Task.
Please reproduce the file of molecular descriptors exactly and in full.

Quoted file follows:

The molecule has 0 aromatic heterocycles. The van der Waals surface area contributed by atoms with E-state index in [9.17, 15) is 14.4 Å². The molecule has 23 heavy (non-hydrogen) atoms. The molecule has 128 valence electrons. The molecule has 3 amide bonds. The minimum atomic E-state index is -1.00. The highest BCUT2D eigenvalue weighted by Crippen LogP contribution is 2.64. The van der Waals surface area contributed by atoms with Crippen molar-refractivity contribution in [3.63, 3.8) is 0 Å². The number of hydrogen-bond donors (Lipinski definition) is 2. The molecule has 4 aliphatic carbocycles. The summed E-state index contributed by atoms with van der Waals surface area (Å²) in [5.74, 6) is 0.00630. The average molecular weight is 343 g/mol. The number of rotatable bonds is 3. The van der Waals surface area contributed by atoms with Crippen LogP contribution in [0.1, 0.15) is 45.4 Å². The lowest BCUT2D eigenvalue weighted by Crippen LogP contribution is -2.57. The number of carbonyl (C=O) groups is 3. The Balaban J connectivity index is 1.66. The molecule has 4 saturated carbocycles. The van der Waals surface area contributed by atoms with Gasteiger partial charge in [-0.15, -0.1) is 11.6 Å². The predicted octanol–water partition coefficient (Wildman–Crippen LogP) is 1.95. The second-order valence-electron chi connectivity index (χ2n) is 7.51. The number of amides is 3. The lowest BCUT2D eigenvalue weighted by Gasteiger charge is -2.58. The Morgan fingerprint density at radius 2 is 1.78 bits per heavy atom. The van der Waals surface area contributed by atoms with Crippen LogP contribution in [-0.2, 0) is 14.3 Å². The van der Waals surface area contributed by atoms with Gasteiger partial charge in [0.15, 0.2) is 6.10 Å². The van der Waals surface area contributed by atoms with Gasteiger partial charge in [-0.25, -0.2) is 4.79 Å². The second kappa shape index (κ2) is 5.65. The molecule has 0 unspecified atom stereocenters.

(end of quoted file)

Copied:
The molecule has 0 aromatic heterocycles. The van der Waals surface area contributed by atoms with E-state index in [9.17, 15) is 14.4 Å². The molecule has 23 heavy (non-hydrogen) atoms. The molecule has 128 valence electrons. The molecule has 3 amide bonds. The minimum atomic E-state index is -1.00. The highest BCUT2D eigenvalue weighted by Crippen LogP contribution is 2.64. The van der Waals surface area contributed by atoms with Crippen molar-refractivity contribution in [3.63, 3.8) is 0 Å². The number of hydrogen-bond donors (Lipinski definition) is 2. The molecule has 4 aliphatic carbocycles. The summed E-state index contributed by atoms with van der Waals surface area (Å²) in [5.74, 6) is 0.00630. The average molecular weight is 343 g/mol. The number of rotatable bonds is 3. The van der Waals surface area contributed by atoms with Crippen LogP contribution in [0.1, 0.15) is 45.4 Å². The lowest BCUT2D eigenvalue weighted by Crippen LogP contribution is -2.57. The number of carbonyl (C=O) groups is 3. The Balaban J connectivity index is 1.66. The molecule has 4 saturated carbocycles. The van der Waals surface area contributed by atoms with Gasteiger partial charge in [-0.15, -0.1) is 11.6 Å². The predicted octanol–water partition coefficient (Wildman–Crippen LogP) is 1.95. The second-order valence-electron chi connectivity index (χ2n) is 7.51. The number of amides is 3. The lowest BCUT2D eigenvalue weighted by Gasteiger charge is -2.58. The Morgan fingerprint density at radius 2 is 1.78 bits per heavy atom. The van der Waals surface area contributed by atoms with Crippen LogP contribution in [-0.2, 0) is 14.3 Å². The van der Waals surface area contributed by atoms with Gasteiger partial charge in [0.15, 0.2) is 6.10 Å². The van der Waals surface area contributed by atoms with Gasteiger partial charge in [-0.25, -0.2) is 4.79 Å². The second kappa shape index (κ2) is 5.65. The molecule has 0 unspecified atom stereocenters.